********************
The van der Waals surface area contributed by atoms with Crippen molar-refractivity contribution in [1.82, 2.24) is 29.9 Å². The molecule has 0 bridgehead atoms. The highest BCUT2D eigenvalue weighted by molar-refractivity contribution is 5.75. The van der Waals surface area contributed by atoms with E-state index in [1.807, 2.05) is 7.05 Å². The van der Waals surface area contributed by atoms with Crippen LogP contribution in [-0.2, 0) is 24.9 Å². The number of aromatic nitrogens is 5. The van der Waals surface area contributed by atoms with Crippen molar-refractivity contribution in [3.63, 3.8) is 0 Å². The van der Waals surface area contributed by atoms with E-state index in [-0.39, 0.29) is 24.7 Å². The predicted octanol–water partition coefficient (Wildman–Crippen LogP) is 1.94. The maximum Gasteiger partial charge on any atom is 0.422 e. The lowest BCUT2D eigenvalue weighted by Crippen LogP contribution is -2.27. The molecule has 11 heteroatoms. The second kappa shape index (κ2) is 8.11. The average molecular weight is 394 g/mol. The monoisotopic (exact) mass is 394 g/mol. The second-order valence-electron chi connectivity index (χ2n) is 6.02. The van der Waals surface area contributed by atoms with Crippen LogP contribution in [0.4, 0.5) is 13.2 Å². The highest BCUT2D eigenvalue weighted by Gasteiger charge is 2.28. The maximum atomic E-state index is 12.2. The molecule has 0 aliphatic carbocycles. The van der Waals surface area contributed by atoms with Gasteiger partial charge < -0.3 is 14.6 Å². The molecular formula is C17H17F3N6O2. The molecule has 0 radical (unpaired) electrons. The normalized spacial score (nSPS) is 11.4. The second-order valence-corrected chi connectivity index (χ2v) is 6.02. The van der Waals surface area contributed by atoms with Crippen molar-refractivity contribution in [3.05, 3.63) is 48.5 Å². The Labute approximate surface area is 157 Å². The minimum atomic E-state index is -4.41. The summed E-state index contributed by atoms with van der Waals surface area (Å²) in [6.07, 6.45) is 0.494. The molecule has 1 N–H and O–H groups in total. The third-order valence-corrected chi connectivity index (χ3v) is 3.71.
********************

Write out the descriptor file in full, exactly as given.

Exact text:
The van der Waals surface area contributed by atoms with Crippen molar-refractivity contribution in [1.82, 2.24) is 29.9 Å². The molecule has 0 bridgehead atoms. The highest BCUT2D eigenvalue weighted by molar-refractivity contribution is 5.75. The van der Waals surface area contributed by atoms with E-state index in [1.807, 2.05) is 7.05 Å². The van der Waals surface area contributed by atoms with Crippen LogP contribution in [-0.2, 0) is 24.9 Å². The number of aromatic nitrogens is 5. The van der Waals surface area contributed by atoms with Crippen molar-refractivity contribution in [3.63, 3.8) is 0 Å². The van der Waals surface area contributed by atoms with E-state index in [-0.39, 0.29) is 24.7 Å². The predicted octanol–water partition coefficient (Wildman–Crippen LogP) is 1.94. The maximum Gasteiger partial charge on any atom is 0.422 e. The lowest BCUT2D eigenvalue weighted by Crippen LogP contribution is -2.27. The molecule has 11 heteroatoms. The second kappa shape index (κ2) is 8.11. The average molecular weight is 394 g/mol. The monoisotopic (exact) mass is 394 g/mol. The second-order valence-electron chi connectivity index (χ2n) is 6.02. The van der Waals surface area contributed by atoms with Crippen LogP contribution in [0.4, 0.5) is 13.2 Å². The highest BCUT2D eigenvalue weighted by Gasteiger charge is 2.28. The maximum atomic E-state index is 12.2. The molecule has 0 aliphatic carbocycles. The van der Waals surface area contributed by atoms with Gasteiger partial charge < -0.3 is 14.6 Å². The molecular formula is C17H17F3N6O2. The molecule has 0 radical (unpaired) electrons. The normalized spacial score (nSPS) is 11.4. The second-order valence-corrected chi connectivity index (χ2v) is 6.02. The van der Waals surface area contributed by atoms with Crippen molar-refractivity contribution in [3.05, 3.63) is 48.5 Å². The Labute approximate surface area is 157 Å². The minimum atomic E-state index is -4.41. The summed E-state index contributed by atoms with van der Waals surface area (Å²) in [6.07, 6.45) is 0.494. The molecule has 1 N–H and O–H groups in total. The third-order valence-corrected chi connectivity index (χ3v) is 3.71.